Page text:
Adult Literacy Work in Canada is part of a larger project to enhance public understanding of the stake of Canadians in a literate society.
Pre-School to Adult
Authors: NWT Literacy Council
Over the years, many people have asked us to put together a package of information on Aboriginal literature that is suitable for different age groups. That task, however, is not particularly easy. An extensive array of material is available nowadays, but should it all be included in such a list?
Considerable debate surrounds what is sometimes called “appropriation of voice” – when a person, no matter how sympathetic, depicts someone from another culture. We can only say that we have tried our best to be selective, and appreciate any feedback that people might have about our list.
Michel presented a new tool called “Assessing the Complexity of Literacy Tasks.” It is designed to help document designers understand the ability levels of readers as defined in the International Adult Literacy Survey. This complexity-rating tool, based on the work of Irwin Kirsh and Peter Mosenthal, can help information designers ensure that the level of complexity of public information matches the literacy level of the target readers. It complements plain language techniques and can deal with some of the shortfalls of readability formulas based on school grade levels.
Some thoughts for the PLAIN conference, Toronto 2002
Authors: Peter Butt
In a panel discussion chaired by Joseph Kimble, Brian Hunt and Peter Butt argued the assumptions behind the use of plain legal language. Brian posed the questions: Is there really a demand for plain language legislation? Would plain language legislation function as intended? Peter presented evidence from recent research supporting the claim that plain language benefits legal documents and statutes.
Series: The Monograph Series
More and more research demonstrates that social, demographic and economic factors and practices affect the health of a population. However, much less is known about literacy skills and practices among those with higher health risks. Understanding these relationships is important, since weak literacy skills may impede good health care practices and healthy lifestyle decisions. Literacy can therefore be considered an important policy issue for health promotion: enhancing literacy can help to achieve health promotion goals, and understanding literacy practices and patterns can assist in more effectively directing health messages to target populations.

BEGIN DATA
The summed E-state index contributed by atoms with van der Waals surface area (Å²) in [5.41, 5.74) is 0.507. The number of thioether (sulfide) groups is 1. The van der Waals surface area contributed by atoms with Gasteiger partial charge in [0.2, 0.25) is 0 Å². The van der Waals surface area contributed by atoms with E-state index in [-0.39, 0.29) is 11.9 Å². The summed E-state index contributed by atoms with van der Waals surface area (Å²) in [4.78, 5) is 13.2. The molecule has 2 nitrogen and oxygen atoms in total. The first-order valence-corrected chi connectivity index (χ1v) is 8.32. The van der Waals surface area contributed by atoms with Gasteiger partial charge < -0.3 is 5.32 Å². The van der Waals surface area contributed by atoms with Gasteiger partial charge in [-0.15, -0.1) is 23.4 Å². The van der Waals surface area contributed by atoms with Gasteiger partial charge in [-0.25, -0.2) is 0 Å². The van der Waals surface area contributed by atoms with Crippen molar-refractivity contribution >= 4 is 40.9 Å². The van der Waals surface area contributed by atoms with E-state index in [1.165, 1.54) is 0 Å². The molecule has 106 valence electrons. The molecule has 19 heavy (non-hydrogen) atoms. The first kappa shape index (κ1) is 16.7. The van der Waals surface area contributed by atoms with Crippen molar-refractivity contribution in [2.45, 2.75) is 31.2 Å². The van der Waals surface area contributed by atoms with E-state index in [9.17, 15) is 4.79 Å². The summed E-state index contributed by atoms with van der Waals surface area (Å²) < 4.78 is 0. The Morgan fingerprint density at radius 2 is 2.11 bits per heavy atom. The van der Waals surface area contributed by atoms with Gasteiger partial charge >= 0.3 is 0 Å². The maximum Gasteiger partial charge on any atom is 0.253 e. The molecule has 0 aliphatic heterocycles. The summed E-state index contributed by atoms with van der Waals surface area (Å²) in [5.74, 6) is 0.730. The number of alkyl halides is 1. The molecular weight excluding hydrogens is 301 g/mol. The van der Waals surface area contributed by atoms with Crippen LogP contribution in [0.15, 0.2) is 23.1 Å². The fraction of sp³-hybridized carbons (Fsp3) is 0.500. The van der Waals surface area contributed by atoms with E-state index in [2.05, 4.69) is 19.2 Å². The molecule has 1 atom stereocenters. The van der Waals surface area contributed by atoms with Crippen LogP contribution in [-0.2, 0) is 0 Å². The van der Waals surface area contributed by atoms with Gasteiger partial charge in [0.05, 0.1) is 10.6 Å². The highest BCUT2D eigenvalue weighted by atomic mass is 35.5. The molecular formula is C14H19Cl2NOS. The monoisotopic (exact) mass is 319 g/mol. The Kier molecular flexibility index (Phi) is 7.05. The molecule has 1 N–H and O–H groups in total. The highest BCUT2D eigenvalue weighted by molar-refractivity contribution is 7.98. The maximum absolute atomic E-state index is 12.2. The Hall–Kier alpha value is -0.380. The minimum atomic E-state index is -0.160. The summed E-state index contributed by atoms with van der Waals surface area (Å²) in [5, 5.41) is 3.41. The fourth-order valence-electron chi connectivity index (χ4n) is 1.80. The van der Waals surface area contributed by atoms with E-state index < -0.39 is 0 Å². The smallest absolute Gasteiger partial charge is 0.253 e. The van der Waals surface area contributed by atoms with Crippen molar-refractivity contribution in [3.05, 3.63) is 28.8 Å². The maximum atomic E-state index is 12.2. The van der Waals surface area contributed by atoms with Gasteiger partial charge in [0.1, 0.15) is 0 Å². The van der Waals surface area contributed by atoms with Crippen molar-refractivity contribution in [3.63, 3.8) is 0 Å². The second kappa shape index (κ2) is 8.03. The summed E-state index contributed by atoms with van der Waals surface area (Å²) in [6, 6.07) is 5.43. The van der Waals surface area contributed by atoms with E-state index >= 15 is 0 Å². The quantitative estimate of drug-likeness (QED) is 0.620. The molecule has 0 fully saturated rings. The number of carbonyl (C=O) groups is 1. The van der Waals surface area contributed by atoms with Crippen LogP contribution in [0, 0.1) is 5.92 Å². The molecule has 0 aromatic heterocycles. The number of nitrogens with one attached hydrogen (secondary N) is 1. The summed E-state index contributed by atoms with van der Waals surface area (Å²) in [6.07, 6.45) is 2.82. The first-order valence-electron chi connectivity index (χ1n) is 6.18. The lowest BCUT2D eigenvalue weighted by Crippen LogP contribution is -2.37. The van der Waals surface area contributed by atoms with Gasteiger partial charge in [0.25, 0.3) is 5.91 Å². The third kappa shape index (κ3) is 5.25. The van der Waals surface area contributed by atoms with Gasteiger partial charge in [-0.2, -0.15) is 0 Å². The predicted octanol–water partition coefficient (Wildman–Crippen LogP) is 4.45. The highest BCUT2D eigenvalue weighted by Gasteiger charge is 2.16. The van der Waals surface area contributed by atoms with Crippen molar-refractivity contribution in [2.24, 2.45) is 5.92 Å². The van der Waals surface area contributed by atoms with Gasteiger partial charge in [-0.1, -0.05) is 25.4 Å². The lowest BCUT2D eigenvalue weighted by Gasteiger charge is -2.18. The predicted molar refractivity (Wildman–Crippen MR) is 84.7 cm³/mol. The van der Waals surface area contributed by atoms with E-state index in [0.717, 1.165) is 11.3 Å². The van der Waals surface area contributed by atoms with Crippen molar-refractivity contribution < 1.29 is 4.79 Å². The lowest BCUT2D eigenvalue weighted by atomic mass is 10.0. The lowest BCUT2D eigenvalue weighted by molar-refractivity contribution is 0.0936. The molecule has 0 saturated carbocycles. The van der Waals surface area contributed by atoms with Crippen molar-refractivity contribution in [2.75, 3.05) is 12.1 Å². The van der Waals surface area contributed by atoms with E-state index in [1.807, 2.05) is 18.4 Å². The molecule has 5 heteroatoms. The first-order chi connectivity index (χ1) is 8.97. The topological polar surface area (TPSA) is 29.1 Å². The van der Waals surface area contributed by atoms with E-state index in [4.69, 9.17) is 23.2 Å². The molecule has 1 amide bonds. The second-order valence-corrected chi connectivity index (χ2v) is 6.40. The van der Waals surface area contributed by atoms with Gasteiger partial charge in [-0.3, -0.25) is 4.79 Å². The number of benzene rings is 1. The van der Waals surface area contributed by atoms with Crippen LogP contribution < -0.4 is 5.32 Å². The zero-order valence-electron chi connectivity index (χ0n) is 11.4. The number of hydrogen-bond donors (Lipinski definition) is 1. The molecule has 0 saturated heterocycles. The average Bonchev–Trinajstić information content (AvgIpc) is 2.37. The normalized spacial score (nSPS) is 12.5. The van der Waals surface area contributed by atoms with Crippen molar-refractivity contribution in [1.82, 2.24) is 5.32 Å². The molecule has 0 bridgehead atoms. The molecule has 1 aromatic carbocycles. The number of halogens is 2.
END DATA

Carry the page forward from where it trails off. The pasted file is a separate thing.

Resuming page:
Using Canadian data from the International Adult Literacy Survey (IALS), this research paper compares the health-related characteristics of seniors with their literacy skills and practices. The findings support the view that literacy skills and practices may serve as "barriers" in the attainment of good health.
This highlights paper is a summary from the fifth in a series of monographs using data from the IALS. For more information, contact : Nancy Darcovich, Statistics Canada, at (613) 951-4585. The document is also available on the National Literacy Secretariat Website at : http://www.nald.ca/fulltext/nls/ials/atrisk/cover.htm (98.12.29)
Authors: Arleen Lyda Pare
This thesis was submitted to the University of British Columbia for a Master of Arts in the Faculty of Education. It is the result of a study undertaken to explore the relationship between student attendance and student resistance in an Adult Basic Education (ABE) classroom.
Authors: Joan B. Perry
The scope and nature of attrition encountered in adult literacy programs was explored in context of the Minto Community Academic Services Program (CASP), a New Brunswick community-based program offering academic and intermediate adult upgrading services.
Studies in ABE programs, attrition statistics, CASP reports, and the Minto CASP program's student termination list were reviewed in an effort to better understand attrition. The program's origin and outcomes were explored in the hope of finding strategies for student retention